W3C home > Mailing lists > Public > public-xml-core-wg@w3.org > February 2007

Re: Last call comments on XML Binding Language (XBL) 2.0

From: Robin Berjon <robin@berjon.com>
Date: Wed, 21 Feb 2007 23:37:59 +0100
Message-Id: <DC1B262E-48FE-4C1E-8D11-00C5CEE66AB1@berjon.com>
Cc: Norman Walsh <Norman.Walsh@Sun.COM>, dev-tech-xbl@mozilla.org, public-appformats@w3.org, public-xml-core-wg@w3.org, w3c-xml-cg@w3.org
To: Ian Hickson <ian@hixie.ch>

On Feb 21, 2007, at 20:56, Ian Hickson wrote:
> Why would this single feature be worthy of discoverability when the  
> entire
> rest of the XBL processing model requires the UA to have built-in
> knowledge? I understand that xml:id would be very appropropriate  
> and an
> important feature of proprietary languages, but I don't understand  
> why it
> would have any benefits in the context of a language that is only  
> useful
> in conjunction with UA-native support and that is intended to be  
> used as
> a well-known standard language on the Web.

Put it this way: if XBL is supposedly only useful in the context of a  
UA that already knows everything there is to know about it, why  
bother even using XML? It brings in all manners of other constraints  
that one could happily do without. It brings in a lot more verbosity  
than id vs xml:id  how many of those elements could skip their end  
tag given that the grammar is known? I'm seeing a whole lot of them.  
The verbosity argument simply doesn't hold, not matter which way I've  
seen it argued thus far.

If you don't want to use XML, I'll be the first to say that there are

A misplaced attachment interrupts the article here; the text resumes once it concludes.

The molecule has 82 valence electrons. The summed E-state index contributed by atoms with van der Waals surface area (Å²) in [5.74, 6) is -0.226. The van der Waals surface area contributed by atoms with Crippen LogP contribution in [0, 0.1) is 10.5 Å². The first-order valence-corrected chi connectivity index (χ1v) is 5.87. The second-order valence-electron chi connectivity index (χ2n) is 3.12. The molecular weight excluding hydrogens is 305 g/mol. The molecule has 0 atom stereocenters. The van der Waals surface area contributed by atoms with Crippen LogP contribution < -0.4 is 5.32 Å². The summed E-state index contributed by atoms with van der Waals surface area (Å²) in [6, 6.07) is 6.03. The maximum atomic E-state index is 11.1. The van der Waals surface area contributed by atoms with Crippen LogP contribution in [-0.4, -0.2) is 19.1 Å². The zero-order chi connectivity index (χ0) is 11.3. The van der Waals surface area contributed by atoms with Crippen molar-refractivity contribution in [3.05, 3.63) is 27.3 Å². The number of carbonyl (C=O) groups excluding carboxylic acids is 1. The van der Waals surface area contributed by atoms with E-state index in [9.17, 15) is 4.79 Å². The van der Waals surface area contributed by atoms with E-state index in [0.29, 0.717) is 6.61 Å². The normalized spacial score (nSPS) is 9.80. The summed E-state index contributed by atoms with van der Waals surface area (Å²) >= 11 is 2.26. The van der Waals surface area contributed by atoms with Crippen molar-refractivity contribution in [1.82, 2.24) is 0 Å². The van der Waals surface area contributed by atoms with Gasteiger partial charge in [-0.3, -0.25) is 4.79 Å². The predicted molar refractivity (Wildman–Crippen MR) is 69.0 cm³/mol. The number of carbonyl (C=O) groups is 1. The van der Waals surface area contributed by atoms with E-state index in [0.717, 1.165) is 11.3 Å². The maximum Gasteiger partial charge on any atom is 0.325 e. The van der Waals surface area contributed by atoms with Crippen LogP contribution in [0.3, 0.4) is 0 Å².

many cases in which you could be right. I don't, however, believe  
that this is one of them. So if you're using it, use it in a  
meaningful manner  that is to say, one that maximises data reuse at  
minimal cost. There are cases in which document reusability has not  
been useful, or has come at too high a cost. Xlink springs to mind  
(mostly because it sucks donkey teeth to begin with though). But  
xml:id does not fall into that category. Using it costs nothing, and  
gives the difference between being able to just reuse XBL in all  
manners of CMSs, document management, or publishing systems on the  
Web just like that, or having to teach them all about something new.

Given that the cost of using xml:id is zero, the trade-off is quite  
simple to all those who don't have a religion that prevents them from  
adopting things that the CSS WG has been accused of not doing. Its  
adoption is obvious to the technological atheists.

> I have marked your request as a potential formal objection.

And one it will be.

-- 
Robin Berjon - http://berjon.com/
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Received on Wednesday, 21 February 2007 22:38:39 UTC

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